Engaging Latino Adolescent Girls in Physical Activity Intervention Planning in a Low-income, Urban Environment
Purpose: Latino adolescent girls are less physically active than the general adolescent population, which puts them at increased risk for obesity and chronic disease. The Physical Activity Partnership for Girls (PG) uses a community-based participatory research approach to assess community needs and priorities related to physical activity (PA) behaviors of middle school girls living in low-income, urban sectors of San Antonio, Texas. Input was sought from girls, parents, and youth-serving agencies serving the community to inform the development of an innovative PA intervention utilizing low-cost, mobile technology (texting) and social media that will be delivered through Girl Scout troops. We will describe the results of two strategies used to elicit the perspectives of girls about their PA and technology use: 1) participatory photomapping (PPM), and 2) self-administered survey. Methods: Girl Scouts facilitated the participation of 40 girls (11-14years) in PPM activities to guide girls in assessing their active living experience in the community. PPM integrates traditional photovoice strategy with geographic information systems technology, connecting qualitative data to specific locations on a map. In addition, girls (n=102) completed a self-administered survey to assess access to and use of technology, including mobile phones, computer, television, internet, social networking, and PA. Results: The PPM process took place over 12 weeks and involved multiple photo walks, guided group discussions, and the development of an advocacy presentation for a community retreat. Of the 40 participants enrolled, 10 completed the process. The resulting photomap, presented to community stakeholders, revealed key themes about environmental barriers to PA for girls, including animal control, built environment, and safety concerns. Survey results indicated cell phone ownership and use varied by age: 76% of 14-year-olds owned a cell phone compared to 43% of 11-year-olds; 14-year-olds reported using cell phone 49 hours/week compared to 9 hours/week for 11-year-olds. Cell phone ownership was significantly associated with higher levels of PA (P≤0.05) and personal contentment (P=0.006). Conclusions: Use of cell phones and social networking holds promise as an effective strategy for engaging girls in improving individual PA behaviors. However, interventions should also address environmental concerns girl identified through PPM in order to maximize potential benefit.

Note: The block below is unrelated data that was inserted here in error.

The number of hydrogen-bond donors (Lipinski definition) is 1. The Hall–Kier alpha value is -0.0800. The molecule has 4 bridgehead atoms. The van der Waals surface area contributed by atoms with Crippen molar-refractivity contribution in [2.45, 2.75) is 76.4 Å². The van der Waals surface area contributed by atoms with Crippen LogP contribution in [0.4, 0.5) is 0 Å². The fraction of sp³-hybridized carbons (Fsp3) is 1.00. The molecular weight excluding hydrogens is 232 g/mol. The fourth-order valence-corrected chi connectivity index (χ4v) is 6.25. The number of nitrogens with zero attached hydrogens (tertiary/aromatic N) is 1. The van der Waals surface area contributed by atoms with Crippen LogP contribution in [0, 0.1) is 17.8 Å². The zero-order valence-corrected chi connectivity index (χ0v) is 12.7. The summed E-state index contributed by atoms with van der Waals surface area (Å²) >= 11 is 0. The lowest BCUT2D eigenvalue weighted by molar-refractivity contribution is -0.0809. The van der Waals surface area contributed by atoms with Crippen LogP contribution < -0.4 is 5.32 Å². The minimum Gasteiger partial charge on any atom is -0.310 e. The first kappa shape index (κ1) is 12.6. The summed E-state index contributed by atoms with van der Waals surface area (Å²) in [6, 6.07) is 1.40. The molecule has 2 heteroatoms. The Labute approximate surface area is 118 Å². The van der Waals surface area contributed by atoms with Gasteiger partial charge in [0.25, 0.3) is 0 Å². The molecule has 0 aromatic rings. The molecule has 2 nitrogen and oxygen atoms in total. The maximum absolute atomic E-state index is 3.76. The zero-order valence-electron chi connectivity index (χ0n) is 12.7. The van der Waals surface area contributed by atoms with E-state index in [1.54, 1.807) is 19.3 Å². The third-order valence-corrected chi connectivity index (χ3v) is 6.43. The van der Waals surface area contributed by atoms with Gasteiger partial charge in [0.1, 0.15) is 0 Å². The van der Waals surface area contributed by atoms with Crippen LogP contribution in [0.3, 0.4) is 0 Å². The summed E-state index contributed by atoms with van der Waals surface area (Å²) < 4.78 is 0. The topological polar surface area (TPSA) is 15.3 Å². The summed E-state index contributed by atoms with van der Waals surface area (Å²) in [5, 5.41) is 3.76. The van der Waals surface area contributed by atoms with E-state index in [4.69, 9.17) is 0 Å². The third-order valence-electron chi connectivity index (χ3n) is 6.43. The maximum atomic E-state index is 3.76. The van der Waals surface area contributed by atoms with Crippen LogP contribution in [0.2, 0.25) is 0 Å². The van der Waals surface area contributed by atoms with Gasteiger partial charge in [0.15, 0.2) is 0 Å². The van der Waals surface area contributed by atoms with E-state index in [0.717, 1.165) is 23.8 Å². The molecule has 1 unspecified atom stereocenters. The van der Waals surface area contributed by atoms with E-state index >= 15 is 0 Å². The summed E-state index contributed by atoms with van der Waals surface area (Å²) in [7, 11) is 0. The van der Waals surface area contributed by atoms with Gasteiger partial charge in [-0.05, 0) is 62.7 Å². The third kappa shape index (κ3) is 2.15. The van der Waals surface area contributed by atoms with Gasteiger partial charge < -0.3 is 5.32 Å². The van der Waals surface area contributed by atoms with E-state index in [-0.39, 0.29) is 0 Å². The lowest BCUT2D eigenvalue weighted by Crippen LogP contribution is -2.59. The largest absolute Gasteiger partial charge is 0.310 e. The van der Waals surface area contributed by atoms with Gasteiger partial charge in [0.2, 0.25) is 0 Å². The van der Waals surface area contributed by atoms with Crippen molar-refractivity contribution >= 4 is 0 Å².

Esparza, Laura A.; Morales-Campos, Daisy Y.; Mojica, Cynthia M.; and Parra- Medina, Deborah
"Engaging Latino Adolescent Girls in Physical Activity Intervention Planning in a Low-income, Urban Environment,"
International Journal of Exercise Science: Conference Proceedings: Vol. 6:
1, Article 38.
Available at: https://digitalcommons.wku.edu/ijesab/vol6/iss1/38